Nursing Professor Volunteers at Winter Sports Clinic for Vets

By | May 15, 2024

A veteran takes part in skiing at the Winter Sports ClinicJanice Hobba-Glose, an associate professor in the Nursing Department at Daemen University, spent a week serving our nation’s heroes – volunteering at the 38th National Disabled Veterans Winter Sports Clinic.

The annual event took place from April 1-7, 2024, in Snowmass, Colorado, near Aspen, and provides nearly 400 profoundly disabled Vets with training in adaptive Alpine and Nordic skiing, sled hockey, scuba diving, rock wall climbing, and several other adaptive activities, sports, and education.

“As a Professional Ski Instructors of America (PSIA) Certified Adaptive Ski Instructor, I spend my days in Aspen teaching disabled vets how to ski,” Hobba-Glose said. “I teach both stand-up skiers and sit-down skiers how to ski. Some participants have never skied before and others have been skiing before their injuries and started up again, while others used to ski standing up and now must sit down due to stamina or disabilities.”

This was Hobba-Glose’s second year volunteering at the Winter Sports Clinic, but her work on the slopes started a decade ago with the Lounsbury Adaptive Ski Program at Holiday Valley. In the winter of 2022, she became a PSIA Certified Level One Adaptive Ski Instructor.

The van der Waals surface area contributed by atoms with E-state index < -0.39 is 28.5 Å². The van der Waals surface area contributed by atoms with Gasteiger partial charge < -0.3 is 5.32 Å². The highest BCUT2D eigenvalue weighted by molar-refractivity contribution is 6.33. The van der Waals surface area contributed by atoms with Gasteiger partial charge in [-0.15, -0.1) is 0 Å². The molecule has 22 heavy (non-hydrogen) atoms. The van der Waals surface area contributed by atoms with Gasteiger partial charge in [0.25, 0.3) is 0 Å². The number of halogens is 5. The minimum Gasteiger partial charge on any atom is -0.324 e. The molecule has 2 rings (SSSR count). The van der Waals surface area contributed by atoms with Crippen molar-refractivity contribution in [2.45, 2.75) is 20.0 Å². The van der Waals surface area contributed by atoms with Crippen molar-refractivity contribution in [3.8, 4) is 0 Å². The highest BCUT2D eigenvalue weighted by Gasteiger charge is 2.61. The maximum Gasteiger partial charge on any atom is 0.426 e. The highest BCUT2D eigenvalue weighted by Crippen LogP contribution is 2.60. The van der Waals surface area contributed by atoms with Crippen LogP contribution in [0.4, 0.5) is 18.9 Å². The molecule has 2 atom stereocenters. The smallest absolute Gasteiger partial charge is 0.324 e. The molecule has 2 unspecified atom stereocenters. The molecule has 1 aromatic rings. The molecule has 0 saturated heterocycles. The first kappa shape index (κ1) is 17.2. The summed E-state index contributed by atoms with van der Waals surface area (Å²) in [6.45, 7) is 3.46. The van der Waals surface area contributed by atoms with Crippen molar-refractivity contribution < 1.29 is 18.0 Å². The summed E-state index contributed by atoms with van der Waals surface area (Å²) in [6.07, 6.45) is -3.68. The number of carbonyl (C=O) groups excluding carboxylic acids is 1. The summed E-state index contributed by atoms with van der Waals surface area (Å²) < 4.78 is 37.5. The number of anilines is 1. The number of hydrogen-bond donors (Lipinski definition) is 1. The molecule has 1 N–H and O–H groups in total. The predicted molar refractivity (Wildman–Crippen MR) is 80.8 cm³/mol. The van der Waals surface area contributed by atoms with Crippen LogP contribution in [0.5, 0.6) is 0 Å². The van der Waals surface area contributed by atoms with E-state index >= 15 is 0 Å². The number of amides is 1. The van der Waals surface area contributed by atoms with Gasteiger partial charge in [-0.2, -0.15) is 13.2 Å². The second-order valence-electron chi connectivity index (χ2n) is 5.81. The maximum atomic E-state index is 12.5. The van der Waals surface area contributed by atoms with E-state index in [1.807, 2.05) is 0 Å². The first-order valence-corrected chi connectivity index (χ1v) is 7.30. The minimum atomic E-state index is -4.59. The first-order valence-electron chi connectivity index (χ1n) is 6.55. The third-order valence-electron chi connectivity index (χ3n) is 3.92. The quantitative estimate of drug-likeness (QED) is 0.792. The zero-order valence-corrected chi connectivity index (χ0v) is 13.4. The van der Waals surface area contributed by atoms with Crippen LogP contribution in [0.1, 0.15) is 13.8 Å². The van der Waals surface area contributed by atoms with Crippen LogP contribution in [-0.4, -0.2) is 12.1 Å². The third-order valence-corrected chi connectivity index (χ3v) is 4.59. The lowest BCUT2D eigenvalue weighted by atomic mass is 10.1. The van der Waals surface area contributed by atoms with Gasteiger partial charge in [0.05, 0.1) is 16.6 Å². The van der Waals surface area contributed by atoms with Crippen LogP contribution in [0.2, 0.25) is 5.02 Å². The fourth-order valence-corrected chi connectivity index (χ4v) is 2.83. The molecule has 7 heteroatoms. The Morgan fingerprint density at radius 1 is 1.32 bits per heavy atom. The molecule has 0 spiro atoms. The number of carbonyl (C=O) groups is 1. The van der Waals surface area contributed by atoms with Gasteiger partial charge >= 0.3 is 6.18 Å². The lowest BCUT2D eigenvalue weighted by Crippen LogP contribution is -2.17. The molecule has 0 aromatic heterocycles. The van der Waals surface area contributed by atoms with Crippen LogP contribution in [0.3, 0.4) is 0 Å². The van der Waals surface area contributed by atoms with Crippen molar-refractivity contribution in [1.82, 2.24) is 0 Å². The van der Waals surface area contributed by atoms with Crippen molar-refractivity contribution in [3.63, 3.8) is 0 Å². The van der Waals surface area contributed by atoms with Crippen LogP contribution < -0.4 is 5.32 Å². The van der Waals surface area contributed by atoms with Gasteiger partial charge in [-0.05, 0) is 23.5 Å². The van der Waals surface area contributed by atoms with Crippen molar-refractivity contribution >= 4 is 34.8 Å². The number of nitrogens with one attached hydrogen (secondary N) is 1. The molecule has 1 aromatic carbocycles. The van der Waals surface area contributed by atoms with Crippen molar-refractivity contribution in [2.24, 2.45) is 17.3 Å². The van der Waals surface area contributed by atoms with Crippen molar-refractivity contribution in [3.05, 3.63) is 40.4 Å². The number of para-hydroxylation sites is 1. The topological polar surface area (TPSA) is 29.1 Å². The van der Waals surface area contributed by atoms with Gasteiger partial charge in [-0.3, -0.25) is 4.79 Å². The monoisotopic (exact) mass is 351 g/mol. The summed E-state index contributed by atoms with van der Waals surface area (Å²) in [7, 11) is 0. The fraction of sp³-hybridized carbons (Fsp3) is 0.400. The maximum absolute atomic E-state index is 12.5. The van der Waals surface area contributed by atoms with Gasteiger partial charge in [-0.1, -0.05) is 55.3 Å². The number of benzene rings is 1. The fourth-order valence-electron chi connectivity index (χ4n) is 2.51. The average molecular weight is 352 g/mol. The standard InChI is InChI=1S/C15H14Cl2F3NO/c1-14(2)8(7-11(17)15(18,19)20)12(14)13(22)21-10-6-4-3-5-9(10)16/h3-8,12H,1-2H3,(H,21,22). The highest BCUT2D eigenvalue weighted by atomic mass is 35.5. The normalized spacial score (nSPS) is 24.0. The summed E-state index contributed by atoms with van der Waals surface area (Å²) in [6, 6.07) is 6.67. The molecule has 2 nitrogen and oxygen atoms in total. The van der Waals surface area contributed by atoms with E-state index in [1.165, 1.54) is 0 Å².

Hobba-Glose said, “I am a nurse by profession and have a clinical specialty in rehabilitation. My clinical work has been with stroke survivors, spinal cord injured, and traumatic brain injured persons. I also happen to love to ski. I decided to meld my love of skiing with my clinical skills of rehabilitation and help the differently abled skier learn to ski or learn to ski better.”

After she became certified, Hobba-Glose was invited by the director of the Winter Sports Clinic to apply to volunteer – the start of an experience that changed her life.

“I met so many vets who have had their lives turned upside down due to their service to our country,” Hobba-Glose added. “Not one of them wanted to go back and change their lives. They are happy to be veterans and grateful for the experience of serving our country. I have been fortunate enough to be able to not have to fight for my freedom – they did it for me. If I can give back just a few hours of happiness to these vets who fought for my freedom, I am happy to do so.”

The event proved to be a learning experience for Hobba-Glose who said she experienced a week of multidisciplinary interaction. 

“I had the opportunity to work with the interprofessional team of physical therapists, occupational therapists, doctors, physician assistants, recreational therapists, case workers, athletic coaches, and seating specialists. Working in rehabilitation nursing for so many years and seeing the interprofessional team in action was amazing. Everyone working together toward a common goal is powerful,” Hobba-Glose concluded.